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Everyone In America Is Getting Poorer

Everyone in America getting poorer is the result of dwindling income opportunities for the vast majority of Americans as the effects of globalization pitting for lower wage paid foreigners in Mexico, China, India, and other developing countries against American workers, particularly in manufacturing and multi-national corporation services, continue to ramp and cause economic inequality. Along with this trend, physical productive capital (the non-human means of producing products and services) is doing ever more of the work, which produces wealth and thus income to those who OWN productive capital assets.

Over the past century there has been an ever-accelerating shift to productive capital––which reflects tectonic shifts in the technologies of production. People invented “tools” to reduce toil, enable otherwise impossible production, create new highly automated industries, and significantly change the way in which products and services are produced from labor intensive to capital intensive – the core function of technological invention and innovation. Most changes in the productive capacity of the world since the beginning of the Industrial Revolution can be attributed to technological improvements in our capital assets, and a relatively diminishing proportion to human labor. Capital does not “enhance” labor productivity (labor’s ability to produce economic goods). In fact, the opposite is true. It makes many forms of labor unnecessary.

Furthermore, productive capital is increasingly the source of the world’s economic growth and, therefore, should become the source of added property ownership incomes for all. One can postulate that if both labor and capital are independent factors of production, and if capital’s proportionate contributions are increasing relative to that of labor, then equality of opportunity and economic justice demands that the right to property (and access to the means of acquiring and possessing property) must in justice be extended to all. Yet, sadly, the American people and its leaders still pretend to believe that labor is becoming more productive, and ignore the necessity to broaden personal ownership of wealth-creating, income-producing capital assets simultaneously with the growth of the American economy.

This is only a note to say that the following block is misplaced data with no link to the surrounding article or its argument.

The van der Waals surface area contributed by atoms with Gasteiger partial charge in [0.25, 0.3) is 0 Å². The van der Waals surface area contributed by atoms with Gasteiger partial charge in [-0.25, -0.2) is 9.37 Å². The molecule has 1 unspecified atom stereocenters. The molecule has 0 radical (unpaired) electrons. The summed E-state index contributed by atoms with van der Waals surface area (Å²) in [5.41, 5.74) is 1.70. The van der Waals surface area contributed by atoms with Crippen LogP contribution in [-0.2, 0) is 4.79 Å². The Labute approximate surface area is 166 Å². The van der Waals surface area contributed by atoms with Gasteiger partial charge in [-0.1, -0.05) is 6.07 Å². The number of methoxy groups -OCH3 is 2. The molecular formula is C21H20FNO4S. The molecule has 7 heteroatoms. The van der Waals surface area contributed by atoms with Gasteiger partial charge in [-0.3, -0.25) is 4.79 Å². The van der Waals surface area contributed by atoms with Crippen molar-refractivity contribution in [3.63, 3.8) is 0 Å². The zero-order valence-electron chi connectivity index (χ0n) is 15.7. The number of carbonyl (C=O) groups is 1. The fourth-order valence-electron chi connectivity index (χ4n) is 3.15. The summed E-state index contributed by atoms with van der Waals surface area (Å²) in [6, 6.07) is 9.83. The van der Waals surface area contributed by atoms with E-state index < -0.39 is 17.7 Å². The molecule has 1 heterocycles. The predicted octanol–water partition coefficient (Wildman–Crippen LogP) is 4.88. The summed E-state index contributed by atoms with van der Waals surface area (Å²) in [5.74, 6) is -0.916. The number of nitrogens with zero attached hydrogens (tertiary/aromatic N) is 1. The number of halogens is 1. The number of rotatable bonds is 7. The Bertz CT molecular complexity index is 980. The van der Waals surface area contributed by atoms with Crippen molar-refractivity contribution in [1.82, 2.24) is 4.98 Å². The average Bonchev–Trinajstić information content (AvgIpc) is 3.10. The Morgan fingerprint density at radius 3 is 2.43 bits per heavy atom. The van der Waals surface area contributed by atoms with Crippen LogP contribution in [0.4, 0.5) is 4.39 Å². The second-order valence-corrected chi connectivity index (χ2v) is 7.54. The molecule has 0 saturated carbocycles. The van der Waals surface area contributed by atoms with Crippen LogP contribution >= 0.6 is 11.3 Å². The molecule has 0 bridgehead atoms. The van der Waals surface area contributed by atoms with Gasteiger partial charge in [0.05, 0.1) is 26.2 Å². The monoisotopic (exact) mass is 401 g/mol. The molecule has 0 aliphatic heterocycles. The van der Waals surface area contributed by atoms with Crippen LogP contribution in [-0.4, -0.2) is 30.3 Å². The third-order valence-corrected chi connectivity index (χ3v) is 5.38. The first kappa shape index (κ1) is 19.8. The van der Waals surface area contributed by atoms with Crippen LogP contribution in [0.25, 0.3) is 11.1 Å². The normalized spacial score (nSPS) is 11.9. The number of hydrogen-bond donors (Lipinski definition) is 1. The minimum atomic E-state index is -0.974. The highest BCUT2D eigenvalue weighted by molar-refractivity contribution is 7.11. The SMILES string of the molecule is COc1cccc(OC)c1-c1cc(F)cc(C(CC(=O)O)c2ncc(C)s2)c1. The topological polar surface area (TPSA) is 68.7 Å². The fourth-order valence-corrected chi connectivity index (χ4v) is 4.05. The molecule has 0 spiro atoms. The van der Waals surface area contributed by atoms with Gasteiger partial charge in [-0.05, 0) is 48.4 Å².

To put this in context, it is important to briefly note that throughout history, man has endeavored to overpower the time constraints of physical and biological processes. It is now an accepted fact that accelerated scientific and technological innovation has directly led to a speeding up of all physical and social processes in the name of progress. The competitive drive has led to a frantic national and international chase for more efficient methods of production and distribution. In the process, humanity has pushed to develop even more powerful technologies, on the assumption that such technologies would accomplish more and more useful functions in less time. The results have been a dramatic acceleration of change and concentration of wealth ownership.

The productive capital factor input to creating products and services is statistically 90 to 98 percent. In concentrated capital ownership terms, roughly 1 percent own 50 percent of the corporate wealth with 10 percent owning 90 percent. This leaves 90 percent of the people scrambling for the last 10 percent, with them dependent on their labor worker wages to purchase capital assets. Thus, we have the great bulk of the people providing a mere 10 percent or less of the productive input. Contrast that to the less than 5 percent who own all the productive capital providing 90 percent or more of the productive input, and who initiate and oversee most of the technological advances that replace labor work by workers with capital work by the owners of productive capital assets. As a result, the trend has been to diminish the importance of employment with productive capital ownership concentrating faster than ever, while technological change makes physical capital ever more productive. Corporate decision makers know this, whether in the United States or China, or anywhere organized assemblies of people engage in production. Technology is an easier and faster way to get a job done. Because technology increases the profitability of companies throughout the world, technology always has the advantage over human labor when the costs of them are the same. But because this is not well understood, what we as a society have been doing is to continually shift the work burden from people labor to real physical capital while distributing the earning capacity of physical capital’s work (via capital ownership of stock in corporations) to non-owners through make-work job creation, minimum wage requirements, and welfare programs. Such policies do not function effectively.

For a more in-depth analysis see my article “Economic Democracy And Binary Economics: Solutions For A Troubled Nation and Economy” at http://foreconomicjustice.org/11/economic-justice/

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Categories: Issues, Poverty

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